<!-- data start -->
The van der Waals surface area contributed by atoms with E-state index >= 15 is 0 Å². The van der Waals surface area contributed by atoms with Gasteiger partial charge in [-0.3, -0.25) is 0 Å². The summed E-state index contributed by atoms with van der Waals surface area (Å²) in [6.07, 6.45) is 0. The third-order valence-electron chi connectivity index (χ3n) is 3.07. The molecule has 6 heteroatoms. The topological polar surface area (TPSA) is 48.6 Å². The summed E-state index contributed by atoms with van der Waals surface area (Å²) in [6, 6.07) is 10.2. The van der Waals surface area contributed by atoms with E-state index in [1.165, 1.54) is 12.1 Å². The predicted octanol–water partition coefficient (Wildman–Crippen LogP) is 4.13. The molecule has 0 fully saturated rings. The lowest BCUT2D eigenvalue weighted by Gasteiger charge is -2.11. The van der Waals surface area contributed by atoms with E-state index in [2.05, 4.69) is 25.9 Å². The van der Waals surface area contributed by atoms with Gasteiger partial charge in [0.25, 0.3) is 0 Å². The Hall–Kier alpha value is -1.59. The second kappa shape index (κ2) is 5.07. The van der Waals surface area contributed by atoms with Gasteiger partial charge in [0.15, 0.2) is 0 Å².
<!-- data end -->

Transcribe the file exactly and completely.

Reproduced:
The van der Waals surface area contributed by atoms with E-state index >= 15 is 0 Å². The van der Waals surface area contributed by atoms with Gasteiger partial charge in [-0.3, -0.25) is 0 Å². The summed E-state index contributed by atoms with van der Waals surface area (Å²) in [6.07, 6.45) is 0. The third-order valence-electron chi connectivity index (χ3n) is 3.07. The molecule has 6 heteroatoms. The topological polar surface area (TPSA) is 48.6 Å². The summed E-state index contributed by atoms with van der Waals surface area (Å²) in [6, 6.07) is 10.2. The van der Waals surface area contributed by atoms with E-state index in [1.165, 1.54) is 12.1 Å². The predicted octanol–water partition coefficient (Wildman–Crippen LogP) is 4.13. The molecule has 0 fully saturated rings. The lowest BCUT2D eigenvalue weighted by Gasteiger charge is -2.11. The van der Waals surface area contributed by atoms with E-state index in [2.05, 4.69) is 25.9 Å². The van der Waals surface area contributed by atoms with Gasteiger partial charge in [0.25, 0.3) is 0 Å². The Hall–Kier alpha value is -1.59. The second kappa shape index (κ2) is 5.07. The van der Waals surface area contributed by atoms with Gasteiger partial charge in [0.15, 0.2) is 0 Å².